Trump’s actions are closer to an autocrat like Russia’s Vladimir Putin, who likes to humiliate the oligarchs of his country, than they are to the classic American tradition of trust-busting exemplified by President Theodore Roosevelt. As Talking Points Memo’s Josh Marshall argued on Sunday, “a President who routinely threatens prosecutorial or regulatory vengeance against private companies because they are not sufficiently politically subservient to him personally is entirely outside of our system of governance. At present, Donald Trump is an autocrat without an autocracy.... But systems change. And it’s clear that ours is already starting to change under his malign influence.


The anti-monopoly movement’s dilemma resembles—and, admittedly, pales in comparison to—that of anti-communist liberals during the Cold War. These liberals had legitimate reasons for opposing America’s Communist Party, which was subservient to Stalin and included an espionage wing that worked with Russian intelligence. When right-wing demagogues like Senator Joseph McCarthy came into prominence, targeting not just communist spies but the broader progressive movement, some anti-communists with left-wing roots, like Max Eastman and James Burnham, joined the anti-Red crusade. But others, such as the historian Arthur Schlesinger Jr., realized that McCarthyism was a menace both to freedom and to liberals’ own, more measured case against Stalinism.

Linker argued that liberals “respond to everything [Trump] says with instantaneous outrage and disgust,” but it’s not mindless to make a distinction between working with Trump through the democratic system (such as last month’s spending bill, which funded some key Democratic priorities) and opposing him when he breaks established norms (as he is doing in using the presidential bully pulpit to intimidate Amazon). “It is not contradictory,” Crooked Media’s Brian Beutler wrote on Monday, “to believe that while Amazon should be broken up as part of a broader programmatic rethinking of American antitrust law, it should not be broken up as part of Trump’s efforts to punish his perceived enemies and create a patronage economy. To the contrary, establishing a new antitrust regime that enjoys public legitimacy ... requires liberals to stand against Trump’s efforts to corrupt and destroy public faith” in such a regime.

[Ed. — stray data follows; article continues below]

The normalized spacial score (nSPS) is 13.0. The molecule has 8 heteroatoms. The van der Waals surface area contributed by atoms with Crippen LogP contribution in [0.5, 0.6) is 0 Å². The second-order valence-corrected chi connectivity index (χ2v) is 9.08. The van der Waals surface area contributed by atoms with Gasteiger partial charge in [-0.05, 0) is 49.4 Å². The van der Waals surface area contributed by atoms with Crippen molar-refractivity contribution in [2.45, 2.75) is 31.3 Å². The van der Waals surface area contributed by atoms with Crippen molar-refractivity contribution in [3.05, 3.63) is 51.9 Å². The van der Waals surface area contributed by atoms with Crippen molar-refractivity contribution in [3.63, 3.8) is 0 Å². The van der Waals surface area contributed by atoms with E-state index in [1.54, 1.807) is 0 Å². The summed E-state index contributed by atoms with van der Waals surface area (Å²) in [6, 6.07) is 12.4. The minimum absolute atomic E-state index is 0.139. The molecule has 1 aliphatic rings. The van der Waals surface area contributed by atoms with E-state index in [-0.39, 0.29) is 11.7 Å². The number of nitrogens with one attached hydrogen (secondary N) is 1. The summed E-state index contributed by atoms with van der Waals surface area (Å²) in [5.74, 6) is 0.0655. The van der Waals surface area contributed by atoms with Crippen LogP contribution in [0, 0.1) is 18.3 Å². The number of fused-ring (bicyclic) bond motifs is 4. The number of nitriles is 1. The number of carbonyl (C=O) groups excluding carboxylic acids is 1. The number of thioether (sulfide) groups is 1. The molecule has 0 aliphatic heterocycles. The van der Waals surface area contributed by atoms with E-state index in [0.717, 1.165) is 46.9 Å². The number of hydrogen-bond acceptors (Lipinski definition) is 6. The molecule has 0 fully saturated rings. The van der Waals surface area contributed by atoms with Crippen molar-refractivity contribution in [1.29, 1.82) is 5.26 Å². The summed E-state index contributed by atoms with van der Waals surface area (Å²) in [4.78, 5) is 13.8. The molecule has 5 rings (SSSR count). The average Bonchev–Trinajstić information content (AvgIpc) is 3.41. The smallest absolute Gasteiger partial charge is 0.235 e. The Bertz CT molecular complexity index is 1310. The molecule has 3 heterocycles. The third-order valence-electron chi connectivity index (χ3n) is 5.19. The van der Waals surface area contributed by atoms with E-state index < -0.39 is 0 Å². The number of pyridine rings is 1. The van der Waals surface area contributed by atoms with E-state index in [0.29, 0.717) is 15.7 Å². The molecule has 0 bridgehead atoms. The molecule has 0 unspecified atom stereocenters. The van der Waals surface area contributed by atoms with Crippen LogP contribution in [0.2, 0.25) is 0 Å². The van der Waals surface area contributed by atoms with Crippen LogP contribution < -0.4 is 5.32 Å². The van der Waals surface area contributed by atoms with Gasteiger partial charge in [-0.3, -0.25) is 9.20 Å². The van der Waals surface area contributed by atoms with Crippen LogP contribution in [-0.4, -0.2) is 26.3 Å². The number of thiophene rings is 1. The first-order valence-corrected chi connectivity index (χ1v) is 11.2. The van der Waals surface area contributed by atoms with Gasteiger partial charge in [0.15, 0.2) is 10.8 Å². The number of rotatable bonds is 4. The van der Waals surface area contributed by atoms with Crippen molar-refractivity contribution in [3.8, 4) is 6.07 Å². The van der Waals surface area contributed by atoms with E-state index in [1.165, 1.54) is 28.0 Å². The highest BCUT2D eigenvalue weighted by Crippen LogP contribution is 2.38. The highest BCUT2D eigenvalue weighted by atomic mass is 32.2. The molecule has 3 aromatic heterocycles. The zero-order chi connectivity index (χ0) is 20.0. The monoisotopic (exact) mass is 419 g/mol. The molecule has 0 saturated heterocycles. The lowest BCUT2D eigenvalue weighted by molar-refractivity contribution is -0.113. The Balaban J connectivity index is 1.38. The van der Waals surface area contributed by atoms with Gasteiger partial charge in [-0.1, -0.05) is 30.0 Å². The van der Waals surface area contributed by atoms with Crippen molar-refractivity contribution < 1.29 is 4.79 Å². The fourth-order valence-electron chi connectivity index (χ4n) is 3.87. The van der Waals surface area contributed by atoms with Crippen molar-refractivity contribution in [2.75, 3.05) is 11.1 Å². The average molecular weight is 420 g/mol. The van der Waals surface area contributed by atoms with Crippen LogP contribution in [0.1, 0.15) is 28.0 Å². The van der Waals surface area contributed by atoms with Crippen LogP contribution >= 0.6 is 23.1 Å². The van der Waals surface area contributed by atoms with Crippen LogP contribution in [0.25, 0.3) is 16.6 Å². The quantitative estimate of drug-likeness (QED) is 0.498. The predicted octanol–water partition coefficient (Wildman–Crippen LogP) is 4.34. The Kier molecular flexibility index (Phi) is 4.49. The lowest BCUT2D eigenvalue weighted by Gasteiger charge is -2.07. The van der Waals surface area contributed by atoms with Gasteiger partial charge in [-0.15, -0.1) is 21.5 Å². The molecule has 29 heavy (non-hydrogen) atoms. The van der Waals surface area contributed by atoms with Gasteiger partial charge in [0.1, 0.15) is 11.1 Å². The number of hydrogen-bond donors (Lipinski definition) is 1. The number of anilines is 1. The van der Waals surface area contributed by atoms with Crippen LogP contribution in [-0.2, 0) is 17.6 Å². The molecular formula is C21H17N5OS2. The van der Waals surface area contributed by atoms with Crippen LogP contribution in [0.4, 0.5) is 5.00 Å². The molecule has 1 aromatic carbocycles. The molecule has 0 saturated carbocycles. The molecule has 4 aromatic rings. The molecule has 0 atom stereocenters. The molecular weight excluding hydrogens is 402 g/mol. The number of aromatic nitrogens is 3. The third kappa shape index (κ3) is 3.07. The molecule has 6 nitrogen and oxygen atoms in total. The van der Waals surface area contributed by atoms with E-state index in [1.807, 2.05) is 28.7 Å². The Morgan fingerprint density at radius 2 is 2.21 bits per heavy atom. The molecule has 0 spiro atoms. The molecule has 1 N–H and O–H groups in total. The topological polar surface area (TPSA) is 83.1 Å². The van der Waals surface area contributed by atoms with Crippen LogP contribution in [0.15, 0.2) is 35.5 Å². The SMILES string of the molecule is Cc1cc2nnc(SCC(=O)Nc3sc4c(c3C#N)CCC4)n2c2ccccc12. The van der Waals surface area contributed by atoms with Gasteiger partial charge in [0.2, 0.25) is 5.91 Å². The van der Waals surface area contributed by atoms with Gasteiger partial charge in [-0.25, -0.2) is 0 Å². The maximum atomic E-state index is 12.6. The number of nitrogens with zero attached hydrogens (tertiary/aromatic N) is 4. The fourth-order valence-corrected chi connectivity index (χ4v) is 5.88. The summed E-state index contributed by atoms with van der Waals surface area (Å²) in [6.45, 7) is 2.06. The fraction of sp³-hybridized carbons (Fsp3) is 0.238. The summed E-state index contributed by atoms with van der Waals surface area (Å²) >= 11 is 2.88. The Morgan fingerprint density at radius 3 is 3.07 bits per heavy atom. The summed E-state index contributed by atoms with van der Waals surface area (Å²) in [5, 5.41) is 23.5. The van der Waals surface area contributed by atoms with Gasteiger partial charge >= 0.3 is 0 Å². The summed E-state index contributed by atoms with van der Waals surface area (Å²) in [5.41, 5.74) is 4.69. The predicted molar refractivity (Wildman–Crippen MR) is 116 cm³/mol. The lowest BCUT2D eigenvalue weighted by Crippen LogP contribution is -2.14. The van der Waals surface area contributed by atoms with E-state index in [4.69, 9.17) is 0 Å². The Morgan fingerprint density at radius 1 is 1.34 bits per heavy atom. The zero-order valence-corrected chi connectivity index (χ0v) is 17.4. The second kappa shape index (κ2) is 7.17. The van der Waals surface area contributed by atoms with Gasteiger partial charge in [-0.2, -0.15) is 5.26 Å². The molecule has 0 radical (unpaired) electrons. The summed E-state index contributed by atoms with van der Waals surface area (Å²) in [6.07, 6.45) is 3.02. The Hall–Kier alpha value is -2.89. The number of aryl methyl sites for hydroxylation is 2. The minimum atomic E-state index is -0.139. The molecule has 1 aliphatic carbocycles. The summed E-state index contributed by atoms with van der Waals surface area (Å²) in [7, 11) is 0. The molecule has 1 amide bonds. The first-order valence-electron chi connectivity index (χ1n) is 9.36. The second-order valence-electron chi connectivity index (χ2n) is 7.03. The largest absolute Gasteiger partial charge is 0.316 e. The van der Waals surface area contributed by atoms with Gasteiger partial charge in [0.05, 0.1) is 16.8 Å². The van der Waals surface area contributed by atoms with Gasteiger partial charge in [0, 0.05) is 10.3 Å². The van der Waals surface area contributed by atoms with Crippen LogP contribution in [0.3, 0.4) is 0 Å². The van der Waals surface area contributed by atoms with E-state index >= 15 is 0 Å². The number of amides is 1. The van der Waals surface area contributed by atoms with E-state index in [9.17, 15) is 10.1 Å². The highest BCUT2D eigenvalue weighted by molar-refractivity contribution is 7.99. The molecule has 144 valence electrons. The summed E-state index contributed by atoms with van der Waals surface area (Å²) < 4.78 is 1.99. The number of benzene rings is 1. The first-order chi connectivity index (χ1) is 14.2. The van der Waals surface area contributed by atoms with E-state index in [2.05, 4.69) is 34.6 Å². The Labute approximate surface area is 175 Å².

Rather than opportunistically cheering on Trump for taking swipes at Amazon, anti-monopoly activists would be wiser to use the current strife to make a more sweeping critique of American politics. After all, Trump is able to co-opt anti-monopoly arguments because the Democrats have generally neglected the issue, creating a political vacuum. Further, Trump’s presidency shows that corporate oligarchies and autocratic politics go hand-in-hand in America no less than in Russia. If economic power is controlled by a few companies, it is much easier for a demagogic politician to gain sway over them. In other words, Trump isn’t an ally in the antitrust fight, but a convincing reason to fear a country ruled by monopolies.